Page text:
Travel Books:

Quantifying the Climatic Impacts on Rainfall in South China and Water Discharge in the Pearl River (Zhujiang), China



Customer rating

Click to share your rating 0 ratings (0.0/5.0 average) Thanks for your vote!

Share this product

Quantifying the Climatic Impacts on Rainfall in South China and Water Discharge in the Pearl River (Zhujiang), China by Ping-Kwong Paul Lo
Sorry, this product is not currently available to order


This dissertation, "Quantifying the Climatic Impacts on Rainfall in South China and Water Discharge in the Pearl River (Zhujiang), China" by Ping-kwong, Paul, Lo, 盧炳光, was obtained from The University of Hong Kong (Pokfulam, Hong Kong) and is being sold pursuant to Creative Commons: Attribution 3.0 Hong Kong License. The content of this dissertation has not been altered in any way. We have altered the formatting in order to facilitate the ease of printing and reading of the dissertation. All rights not granted by the above license are retained by the author. Abstract: Monthly and annual changes in precipitation in South China during 1990-2011 are examined in this study. As located in the sub-tropical climate zone, the annual rainfall in South China is concentrated in the summer. During the same period of time, an average of 9 tropical cyclones approaching South China each year which also contribute ample of rainfall to South China during the tropical cyclone season (June-September). Since the climatic system is interconnected, so this study attempts to examine the combined effect on inter annual rainfall variations in South China due to El Nino Southern Oscillation (ENSO), tropical cyclones affecting South China and the Asian Monsoon. It is generally agreed that during the El Nino onset years, South China would be more wetter, but with less than average tropical cyclones affecting South China. As such, effects on precipitation in South China caused by these two factors offsetting each other and data indicate there is no consistent trend of either more or less rainfall recorded for the El Nino onset years during 1990-2011. On the other hand, the first half of the year right after the El Nino years are in general more wetter than normal. This can be due to the lagging effect of El Nino events normally happened in the winter time, plus the fact that the strength of winter monsoon during the El Nino years is weak, resulting in more rainfall in the following year. Furthermore, annual changes in precipitation in South China directly affect the surface runoff of the Pearl River and a strong positive correlation between the two variables exists for the period 2000-2011. The +/- 25% annual variations and the seasonal variations of rainfall in South China post a challenge to the water resource management in the Pearl River Delta Region. Therefore dams and reservoirs built along the Pearl River are necessary to store surplus rainwater in order to supply sufficient fresh water to the Pearl River Delta Region during the dry seasons or years. On the other hand, further studies and monitoring programs are recommended to continue assessing and evaluating impacts of dam constructions to the environment and the ecosystem of the Pearl River Delta Region. DOI: 10.5353/th_b5304012 Subjects: Rain and rainfall - ChinaPrecipitation variability - China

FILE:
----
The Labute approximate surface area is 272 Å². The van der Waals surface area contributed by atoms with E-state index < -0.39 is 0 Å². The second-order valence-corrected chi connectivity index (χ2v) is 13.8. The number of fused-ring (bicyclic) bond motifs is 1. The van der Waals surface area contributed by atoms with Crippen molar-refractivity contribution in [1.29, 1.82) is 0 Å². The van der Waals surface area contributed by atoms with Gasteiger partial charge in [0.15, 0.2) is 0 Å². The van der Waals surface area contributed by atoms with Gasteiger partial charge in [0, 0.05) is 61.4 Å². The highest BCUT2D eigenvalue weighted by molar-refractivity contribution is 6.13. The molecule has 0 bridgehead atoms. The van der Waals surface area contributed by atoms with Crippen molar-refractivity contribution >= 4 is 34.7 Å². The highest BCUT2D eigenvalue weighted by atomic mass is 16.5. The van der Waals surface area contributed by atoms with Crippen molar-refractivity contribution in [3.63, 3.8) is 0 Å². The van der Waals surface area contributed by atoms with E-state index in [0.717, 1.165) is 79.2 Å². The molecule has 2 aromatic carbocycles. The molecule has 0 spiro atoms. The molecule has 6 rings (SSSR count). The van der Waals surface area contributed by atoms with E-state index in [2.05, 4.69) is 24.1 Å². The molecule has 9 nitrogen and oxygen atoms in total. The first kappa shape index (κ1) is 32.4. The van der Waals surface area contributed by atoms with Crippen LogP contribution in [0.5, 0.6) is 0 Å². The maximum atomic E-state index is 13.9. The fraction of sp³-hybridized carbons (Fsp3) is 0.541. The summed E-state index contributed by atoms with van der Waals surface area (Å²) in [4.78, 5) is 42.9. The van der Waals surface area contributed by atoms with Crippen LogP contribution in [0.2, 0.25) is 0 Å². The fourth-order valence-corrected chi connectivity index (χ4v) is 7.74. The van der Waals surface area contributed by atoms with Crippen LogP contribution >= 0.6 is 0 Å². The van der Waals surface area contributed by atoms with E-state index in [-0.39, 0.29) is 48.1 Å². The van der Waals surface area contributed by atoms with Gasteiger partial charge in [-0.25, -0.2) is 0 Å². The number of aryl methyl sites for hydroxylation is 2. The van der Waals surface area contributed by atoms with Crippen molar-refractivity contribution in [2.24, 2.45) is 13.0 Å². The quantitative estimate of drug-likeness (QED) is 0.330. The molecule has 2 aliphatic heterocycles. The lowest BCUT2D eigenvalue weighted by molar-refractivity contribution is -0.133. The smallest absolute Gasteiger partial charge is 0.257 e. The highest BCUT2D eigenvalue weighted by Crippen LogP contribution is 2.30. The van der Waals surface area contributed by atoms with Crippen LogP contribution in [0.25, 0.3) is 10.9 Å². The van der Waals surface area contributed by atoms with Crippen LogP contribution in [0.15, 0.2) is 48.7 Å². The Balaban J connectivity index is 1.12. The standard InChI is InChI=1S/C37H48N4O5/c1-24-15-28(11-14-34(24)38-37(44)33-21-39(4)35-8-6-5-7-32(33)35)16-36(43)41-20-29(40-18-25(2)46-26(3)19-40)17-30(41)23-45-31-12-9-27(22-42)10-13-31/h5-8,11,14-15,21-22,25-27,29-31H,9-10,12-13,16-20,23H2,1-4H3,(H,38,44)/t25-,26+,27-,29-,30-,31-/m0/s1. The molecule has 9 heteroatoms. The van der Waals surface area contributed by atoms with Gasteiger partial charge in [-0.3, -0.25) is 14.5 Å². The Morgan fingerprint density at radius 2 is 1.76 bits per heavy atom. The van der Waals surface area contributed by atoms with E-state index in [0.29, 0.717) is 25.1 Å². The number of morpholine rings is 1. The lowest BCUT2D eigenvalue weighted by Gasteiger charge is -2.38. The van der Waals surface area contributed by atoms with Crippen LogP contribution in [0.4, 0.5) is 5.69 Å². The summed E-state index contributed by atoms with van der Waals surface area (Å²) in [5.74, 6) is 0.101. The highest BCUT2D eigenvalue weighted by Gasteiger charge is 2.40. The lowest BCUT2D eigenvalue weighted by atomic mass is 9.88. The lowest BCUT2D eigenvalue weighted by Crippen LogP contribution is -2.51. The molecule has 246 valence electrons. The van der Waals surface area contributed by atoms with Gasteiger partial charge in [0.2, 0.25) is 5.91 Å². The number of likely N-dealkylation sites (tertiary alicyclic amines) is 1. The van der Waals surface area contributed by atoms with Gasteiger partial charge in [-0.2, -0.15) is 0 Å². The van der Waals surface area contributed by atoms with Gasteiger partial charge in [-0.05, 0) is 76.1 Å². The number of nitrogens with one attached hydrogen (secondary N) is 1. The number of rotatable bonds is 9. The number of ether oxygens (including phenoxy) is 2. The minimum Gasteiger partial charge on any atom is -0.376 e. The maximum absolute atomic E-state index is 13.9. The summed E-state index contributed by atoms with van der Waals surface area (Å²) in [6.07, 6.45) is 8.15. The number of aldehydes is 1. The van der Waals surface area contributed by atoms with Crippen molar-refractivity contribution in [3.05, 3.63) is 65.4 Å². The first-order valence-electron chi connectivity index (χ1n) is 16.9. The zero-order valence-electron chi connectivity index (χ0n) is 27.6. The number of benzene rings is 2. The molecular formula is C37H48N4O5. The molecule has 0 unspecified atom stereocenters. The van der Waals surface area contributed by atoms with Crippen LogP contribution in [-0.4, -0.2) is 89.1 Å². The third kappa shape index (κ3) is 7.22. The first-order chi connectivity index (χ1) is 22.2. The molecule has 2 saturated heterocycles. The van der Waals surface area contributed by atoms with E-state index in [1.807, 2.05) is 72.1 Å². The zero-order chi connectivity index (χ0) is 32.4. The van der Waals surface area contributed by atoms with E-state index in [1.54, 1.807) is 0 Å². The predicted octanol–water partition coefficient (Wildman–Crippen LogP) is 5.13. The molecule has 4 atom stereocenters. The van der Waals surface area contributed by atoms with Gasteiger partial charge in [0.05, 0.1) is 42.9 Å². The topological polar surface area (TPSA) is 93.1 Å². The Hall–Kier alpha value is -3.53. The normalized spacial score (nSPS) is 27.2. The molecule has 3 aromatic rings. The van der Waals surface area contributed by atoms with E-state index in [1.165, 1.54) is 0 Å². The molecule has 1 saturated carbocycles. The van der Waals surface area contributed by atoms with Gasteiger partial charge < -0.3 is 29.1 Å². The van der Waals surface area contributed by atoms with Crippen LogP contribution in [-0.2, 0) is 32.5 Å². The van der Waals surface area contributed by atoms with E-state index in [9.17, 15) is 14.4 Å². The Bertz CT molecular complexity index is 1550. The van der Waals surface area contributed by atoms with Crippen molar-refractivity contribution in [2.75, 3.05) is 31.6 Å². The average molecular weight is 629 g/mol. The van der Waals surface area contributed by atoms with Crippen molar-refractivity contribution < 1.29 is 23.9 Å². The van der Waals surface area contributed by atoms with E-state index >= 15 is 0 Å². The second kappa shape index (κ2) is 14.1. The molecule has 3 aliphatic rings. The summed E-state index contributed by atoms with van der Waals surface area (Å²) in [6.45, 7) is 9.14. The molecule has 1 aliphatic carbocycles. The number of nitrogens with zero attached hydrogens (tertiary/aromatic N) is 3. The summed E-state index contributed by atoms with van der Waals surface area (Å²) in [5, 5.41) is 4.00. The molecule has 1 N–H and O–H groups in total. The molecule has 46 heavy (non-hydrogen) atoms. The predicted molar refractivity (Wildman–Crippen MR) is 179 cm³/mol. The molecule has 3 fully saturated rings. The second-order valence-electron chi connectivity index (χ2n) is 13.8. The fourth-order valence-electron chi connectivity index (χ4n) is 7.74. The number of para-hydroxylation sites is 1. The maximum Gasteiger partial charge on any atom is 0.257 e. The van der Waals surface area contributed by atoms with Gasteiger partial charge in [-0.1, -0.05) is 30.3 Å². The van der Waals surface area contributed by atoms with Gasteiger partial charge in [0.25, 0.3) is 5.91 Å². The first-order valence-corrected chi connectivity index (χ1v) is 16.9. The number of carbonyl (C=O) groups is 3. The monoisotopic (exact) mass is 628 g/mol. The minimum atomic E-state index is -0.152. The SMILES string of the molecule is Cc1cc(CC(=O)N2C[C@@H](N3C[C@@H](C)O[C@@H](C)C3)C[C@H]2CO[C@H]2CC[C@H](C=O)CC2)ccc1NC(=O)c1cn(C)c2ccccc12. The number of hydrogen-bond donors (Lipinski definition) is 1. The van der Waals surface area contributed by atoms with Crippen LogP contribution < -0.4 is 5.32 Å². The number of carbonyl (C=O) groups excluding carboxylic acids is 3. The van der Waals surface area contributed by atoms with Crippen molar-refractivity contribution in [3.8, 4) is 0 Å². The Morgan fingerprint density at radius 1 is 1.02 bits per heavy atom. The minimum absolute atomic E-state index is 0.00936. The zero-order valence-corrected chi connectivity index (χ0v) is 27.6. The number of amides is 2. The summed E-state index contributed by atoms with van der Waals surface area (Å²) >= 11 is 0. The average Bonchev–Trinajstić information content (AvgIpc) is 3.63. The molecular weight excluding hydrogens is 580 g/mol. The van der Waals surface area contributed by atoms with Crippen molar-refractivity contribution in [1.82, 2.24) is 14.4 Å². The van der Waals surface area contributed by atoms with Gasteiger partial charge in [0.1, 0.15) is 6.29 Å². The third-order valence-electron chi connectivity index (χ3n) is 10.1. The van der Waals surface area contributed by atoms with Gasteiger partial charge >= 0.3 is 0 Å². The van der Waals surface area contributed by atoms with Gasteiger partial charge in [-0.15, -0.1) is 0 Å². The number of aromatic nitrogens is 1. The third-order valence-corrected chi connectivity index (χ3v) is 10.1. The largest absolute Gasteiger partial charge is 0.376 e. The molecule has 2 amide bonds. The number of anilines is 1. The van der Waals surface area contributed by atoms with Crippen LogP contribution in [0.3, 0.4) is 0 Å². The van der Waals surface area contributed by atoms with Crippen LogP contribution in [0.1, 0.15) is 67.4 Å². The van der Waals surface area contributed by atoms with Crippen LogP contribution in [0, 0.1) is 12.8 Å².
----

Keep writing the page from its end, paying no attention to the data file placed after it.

Release date NZ
January 27th, 2017
Created by
Country of Publication
United States
colour illustrations
Open Dissertation Press
Product ID

Customer reviews

Nobody has reviewed this product yet. You could be the first!

Write a Review

Marketplace listings

There are no Marketplace listings available for this product currently.
Already own it? Create a free listing and pay just 9% commission when it sells!

Sell Yours Here

Help & options

  • If you think we've made a mistake or omitted details, please send us your feedback. Send Feedback
  • If you have a question or problem with this product, visit our Help section. Get Help
Filed under...

Buy this and earn 823 Banana Points